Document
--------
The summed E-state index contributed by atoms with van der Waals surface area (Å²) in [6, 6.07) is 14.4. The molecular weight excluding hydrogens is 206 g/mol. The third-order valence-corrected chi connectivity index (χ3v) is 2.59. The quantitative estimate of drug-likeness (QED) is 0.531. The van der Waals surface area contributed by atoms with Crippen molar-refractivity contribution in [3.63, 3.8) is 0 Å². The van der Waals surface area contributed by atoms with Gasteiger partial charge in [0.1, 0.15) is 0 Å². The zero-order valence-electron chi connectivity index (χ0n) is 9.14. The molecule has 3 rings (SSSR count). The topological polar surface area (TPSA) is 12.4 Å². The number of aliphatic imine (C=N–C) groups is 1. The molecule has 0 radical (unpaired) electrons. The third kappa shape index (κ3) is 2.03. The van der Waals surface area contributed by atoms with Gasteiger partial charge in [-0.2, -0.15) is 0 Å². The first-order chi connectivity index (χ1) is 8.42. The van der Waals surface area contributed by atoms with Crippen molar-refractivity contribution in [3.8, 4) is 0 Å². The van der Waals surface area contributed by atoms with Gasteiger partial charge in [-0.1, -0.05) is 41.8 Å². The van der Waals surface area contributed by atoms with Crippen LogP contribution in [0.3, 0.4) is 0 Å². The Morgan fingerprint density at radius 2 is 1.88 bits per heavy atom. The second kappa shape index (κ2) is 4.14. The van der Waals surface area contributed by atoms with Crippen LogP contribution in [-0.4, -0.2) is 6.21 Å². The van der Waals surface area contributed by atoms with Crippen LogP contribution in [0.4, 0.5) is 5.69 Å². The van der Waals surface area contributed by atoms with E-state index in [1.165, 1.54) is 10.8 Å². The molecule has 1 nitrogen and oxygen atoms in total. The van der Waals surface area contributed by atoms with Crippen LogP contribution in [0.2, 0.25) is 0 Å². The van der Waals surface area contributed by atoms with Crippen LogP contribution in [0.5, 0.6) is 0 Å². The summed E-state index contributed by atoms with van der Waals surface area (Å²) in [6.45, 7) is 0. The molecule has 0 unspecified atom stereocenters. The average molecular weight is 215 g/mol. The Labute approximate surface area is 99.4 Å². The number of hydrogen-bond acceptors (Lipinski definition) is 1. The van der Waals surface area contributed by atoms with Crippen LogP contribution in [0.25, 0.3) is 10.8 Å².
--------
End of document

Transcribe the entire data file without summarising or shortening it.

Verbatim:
The summed E-state index contributed by atoms with van der Waals surface area (Å²) in [6, 6.07) is 14.4. The molecular weight excluding hydrogens is 206 g/mol. The third-order valence-corrected chi connectivity index (χ3v) is 2.59. The quantitative estimate of drug-likeness (QED) is 0.531. The van der Waals surface area contributed by atoms with Crippen molar-refractivity contribution in [3.63, 3.8) is 0 Å². The van der Waals surface area contributed by atoms with Gasteiger partial charge in [0.1, 0.15) is 0 Å². The zero-order valence-electron chi connectivity index (χ0n) is 9.14. The molecule has 3 rings (SSSR count). The topological polar surface area (TPSA) is 12.4 Å². The number of aliphatic imine (C=N–C) groups is 1. The molecule has 0 radical (unpaired) electrons. The third kappa shape index (κ3) is 2.03. The van der Waals surface area contributed by atoms with Gasteiger partial charge in [-0.2, -0.15) is 0 Å². The first-order chi connectivity index (χ1) is 8.42. The van der Waals surface area contributed by atoms with Crippen molar-refractivity contribution in [3.8, 4) is 0 Å². The van der Waals surface area contributed by atoms with Gasteiger partial charge in [-0.1, -0.05) is 41.8 Å². The van der Waals surface area contributed by atoms with Crippen LogP contribution in [0.3, 0.4) is 0 Å². The Morgan fingerprint density at radius 2 is 1.88 bits per heavy atom. The second kappa shape index (κ2) is 4.14. The van der Waals surface area contributed by atoms with Crippen LogP contribution in [-0.4, -0.2) is 6.21 Å². The van der Waals surface area contributed by atoms with Crippen LogP contribution in [0.4, 0.5) is 5.69 Å². The van der Waals surface area contributed by atoms with E-state index in [1.165, 1.54) is 10.8 Å². The molecule has 1 nitrogen and oxygen atoms in total. The van der Waals surface area contributed by atoms with Crippen LogP contribution in [0.2, 0.25) is 0 Å². The van der Waals surface area contributed by atoms with Crippen LogP contribution in [0.5, 0.6) is 0 Å². The summed E-state index contributed by atoms with van der Waals surface area (Å²) in [6.45, 7) is 0. The molecule has 0 unspecified atom stereocenters. The average molecular weight is 215 g/mol. The Labute approximate surface area is 99.4 Å². The number of hydrogen-bond acceptors (Lipinski definition) is 1. The van der Waals surface area contributed by atoms with Crippen LogP contribution in [0.25, 0.3) is 10.8 Å².